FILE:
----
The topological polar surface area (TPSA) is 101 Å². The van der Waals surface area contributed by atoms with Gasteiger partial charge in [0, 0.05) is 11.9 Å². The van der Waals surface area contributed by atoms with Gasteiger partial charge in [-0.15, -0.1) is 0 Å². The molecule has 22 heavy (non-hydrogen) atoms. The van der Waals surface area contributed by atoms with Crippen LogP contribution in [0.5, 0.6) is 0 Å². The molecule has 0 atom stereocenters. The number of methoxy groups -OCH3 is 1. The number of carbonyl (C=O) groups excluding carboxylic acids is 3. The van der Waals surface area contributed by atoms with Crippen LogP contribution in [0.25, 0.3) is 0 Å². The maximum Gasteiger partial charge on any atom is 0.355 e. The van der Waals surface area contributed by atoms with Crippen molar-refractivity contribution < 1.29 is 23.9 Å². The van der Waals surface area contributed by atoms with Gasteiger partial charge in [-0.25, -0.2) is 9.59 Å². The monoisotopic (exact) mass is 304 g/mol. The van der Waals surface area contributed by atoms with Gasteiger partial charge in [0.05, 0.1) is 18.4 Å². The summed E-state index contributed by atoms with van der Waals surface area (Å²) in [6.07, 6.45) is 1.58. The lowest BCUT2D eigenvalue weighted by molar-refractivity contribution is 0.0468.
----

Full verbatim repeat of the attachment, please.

The topological polar surface area (TPSA) is 101 Å². The van der Waals surface area contributed by atoms with Gasteiger partial charge in [0, 0.05) is 11.9 Å². The van der Waals surface area contributed by atoms with Gasteiger partial charge in [-0.15, -0.1) is 0 Å². The molecule has 22 heavy (non-hydrogen) atoms. The van der Waals surface area contributed by atoms with Crippen LogP contribution in [0.5, 0.6) is 0 Å². The molecule has 0 atom stereocenters. The number of methoxy groups -OCH3 is 1. The number of carbonyl (C=O) groups excluding carboxylic acids is 3. The van der Waals surface area contributed by atoms with Crippen LogP contribution in [0.25, 0.3) is 0 Å². The maximum Gasteiger partial charge on any atom is 0.355 e. The van der Waals surface area contributed by atoms with Crippen molar-refractivity contribution < 1.29 is 23.9 Å². The van der Waals surface area contributed by atoms with Gasteiger partial charge in [-0.25, -0.2) is 9.59 Å². The monoisotopic (exact) mass is 304 g/mol. The van der Waals surface area contributed by atoms with Gasteiger partial charge in [0.05, 0.1) is 18.4 Å². The summed E-state index contributed by atoms with van der Waals surface area (Å²) in [6.07, 6.45) is 1.58. The lowest BCUT2D eigenvalue weighted by molar-refractivity contribution is 0.0468.